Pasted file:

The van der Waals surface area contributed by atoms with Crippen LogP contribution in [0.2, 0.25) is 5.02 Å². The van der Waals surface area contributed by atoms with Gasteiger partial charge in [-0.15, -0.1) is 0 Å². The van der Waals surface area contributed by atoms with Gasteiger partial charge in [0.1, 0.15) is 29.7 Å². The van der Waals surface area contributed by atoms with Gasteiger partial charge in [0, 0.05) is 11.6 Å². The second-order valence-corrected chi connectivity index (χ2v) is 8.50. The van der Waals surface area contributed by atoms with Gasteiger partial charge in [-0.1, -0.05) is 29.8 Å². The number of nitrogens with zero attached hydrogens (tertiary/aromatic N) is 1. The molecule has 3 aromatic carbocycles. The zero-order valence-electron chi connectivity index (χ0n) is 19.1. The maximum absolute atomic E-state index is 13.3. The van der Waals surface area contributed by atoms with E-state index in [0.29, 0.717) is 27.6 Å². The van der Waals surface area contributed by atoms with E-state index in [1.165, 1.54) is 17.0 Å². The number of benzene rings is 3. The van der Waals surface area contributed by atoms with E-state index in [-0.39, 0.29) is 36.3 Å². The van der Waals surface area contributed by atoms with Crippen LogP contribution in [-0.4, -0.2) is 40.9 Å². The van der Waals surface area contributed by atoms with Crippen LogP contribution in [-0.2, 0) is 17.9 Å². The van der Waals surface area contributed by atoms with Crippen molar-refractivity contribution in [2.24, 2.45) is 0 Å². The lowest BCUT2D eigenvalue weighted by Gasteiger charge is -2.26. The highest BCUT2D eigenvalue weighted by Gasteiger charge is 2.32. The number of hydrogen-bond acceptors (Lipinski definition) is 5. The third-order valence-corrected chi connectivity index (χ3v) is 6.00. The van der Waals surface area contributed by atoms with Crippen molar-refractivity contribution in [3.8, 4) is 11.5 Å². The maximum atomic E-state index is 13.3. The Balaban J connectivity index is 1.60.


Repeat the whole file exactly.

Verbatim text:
The van der Waals surface area contributed by atoms with Crippen LogP contribution in [0.2, 0.25) is 5.02 Å². The van der Waals surface area contributed by atoms with Gasteiger partial charge in [-0.15, -0.1) is 0 Å². The van der Waals surface area contributed by atoms with Gasteiger partial charge in [0.1, 0.15) is 29.7 Å². The van der Waals surface area contributed by atoms with Gasteiger partial charge in [0, 0.05) is 11.6 Å². The second-order valence-corrected chi connectivity index (χ2v) is 8.50. The van der Waals surface area contributed by atoms with Gasteiger partial charge in [-0.1, -0.05) is 29.8 Å². The number of nitrogens with zero attached hydrogens (tertiary/aromatic N) is 1. The molecule has 3 aromatic carbocycles. The zero-order valence-electron chi connectivity index (χ0n) is 19.1. The maximum absolute atomic E-state index is 13.3. The van der Waals surface area contributed by atoms with E-state index in [0.29, 0.717) is 27.6 Å². The van der Waals surface area contributed by atoms with E-state index in [1.165, 1.54) is 17.0 Å². The number of benzene rings is 3. The van der Waals surface area contributed by atoms with E-state index in [-0.39, 0.29) is 36.3 Å². The van der Waals surface area contributed by atoms with Crippen LogP contribution in [-0.4, -0.2) is 40.9 Å². The van der Waals surface area contributed by atoms with Crippen LogP contribution in [-0.2, 0) is 17.9 Å². The van der Waals surface area contributed by atoms with Crippen molar-refractivity contribution in [2.24, 2.45) is 0 Å². The lowest BCUT2D eigenvalue weighted by Gasteiger charge is -2.26. The highest BCUT2D eigenvalue weighted by Gasteiger charge is 2.32. The number of hydrogen-bond acceptors (Lipinski definition) is 5. The third-order valence-corrected chi connectivity index (χ3v) is 6.00. The van der Waals surface area contributed by atoms with Crippen molar-refractivity contribution in [3.8, 4) is 11.5 Å². The maximum atomic E-state index is 13.3. The Balaban J connectivity index is 1.60.